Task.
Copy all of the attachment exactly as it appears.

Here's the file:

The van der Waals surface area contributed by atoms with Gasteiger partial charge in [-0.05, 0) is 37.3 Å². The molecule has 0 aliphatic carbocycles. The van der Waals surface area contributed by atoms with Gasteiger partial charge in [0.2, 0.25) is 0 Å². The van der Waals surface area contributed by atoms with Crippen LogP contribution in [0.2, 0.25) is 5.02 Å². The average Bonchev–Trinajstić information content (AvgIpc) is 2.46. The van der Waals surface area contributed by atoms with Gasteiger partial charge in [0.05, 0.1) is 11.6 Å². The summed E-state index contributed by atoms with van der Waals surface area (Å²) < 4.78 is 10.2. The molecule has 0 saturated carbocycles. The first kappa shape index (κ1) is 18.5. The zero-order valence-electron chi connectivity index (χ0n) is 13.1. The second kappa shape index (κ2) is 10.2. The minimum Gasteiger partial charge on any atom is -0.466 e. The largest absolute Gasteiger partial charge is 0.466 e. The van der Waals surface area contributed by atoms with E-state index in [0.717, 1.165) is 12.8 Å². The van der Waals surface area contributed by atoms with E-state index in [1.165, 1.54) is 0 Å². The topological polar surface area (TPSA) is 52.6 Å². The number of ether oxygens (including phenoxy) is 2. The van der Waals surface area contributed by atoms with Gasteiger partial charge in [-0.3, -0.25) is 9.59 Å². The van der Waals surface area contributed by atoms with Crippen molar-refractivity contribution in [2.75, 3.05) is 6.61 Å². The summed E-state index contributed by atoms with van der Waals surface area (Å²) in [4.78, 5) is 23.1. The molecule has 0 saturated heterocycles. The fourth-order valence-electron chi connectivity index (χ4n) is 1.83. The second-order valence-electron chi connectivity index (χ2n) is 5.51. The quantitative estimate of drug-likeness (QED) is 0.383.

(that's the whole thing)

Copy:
The van der Waals surface area contributed by atoms with Gasteiger partial charge in [-0.05, 0) is 37.3 Å². The molecule has 0 aliphatic carbocycles. The van der Waals surface area contributed by atoms with Gasteiger partial charge in [0.2, 0.25) is 0 Å². The van der Waals surface area contributed by atoms with Crippen LogP contribution in [0.2, 0.25) is 5.02 Å². The average Bonchev–Trinajstić information content (AvgIpc) is 2.46. The van der Waals surface area contributed by atoms with Gasteiger partial charge in [0.05, 0.1) is 11.6 Å². The summed E-state index contributed by atoms with van der Waals surface area (Å²) < 4.78 is 10.2. The molecule has 0 saturated carbocycles. The first kappa shape index (κ1) is 18.5. The zero-order valence-electron chi connectivity index (χ0n) is 13.1. The second kappa shape index (κ2) is 10.2. The minimum Gasteiger partial charge on any atom is -0.466 e. The largest absolute Gasteiger partial charge is 0.466 e. The van der Waals surface area contributed by atoms with E-state index in [0.717, 1.165) is 12.8 Å². The van der Waals surface area contributed by atoms with E-state index in [1.165, 1.54) is 0 Å². The topological polar surface area (TPSA) is 52.6 Å². The number of ether oxygens (including phenoxy) is 2. The van der Waals surface area contributed by atoms with Gasteiger partial charge in [-0.3, -0.25) is 9.59 Å². The van der Waals surface area contributed by atoms with Crippen molar-refractivity contribution in [2.75, 3.05) is 6.61 Å². The summed E-state index contributed by atoms with van der Waals surface area (Å²) in [4.78, 5) is 23.1. The molecule has 0 saturated heterocycles. The fourth-order valence-electron chi connectivity index (χ4n) is 1.83. The second-order valence-electron chi connectivity index (χ2n) is 5.51. The quantitative estimate of drug-likeness (QED) is 0.383.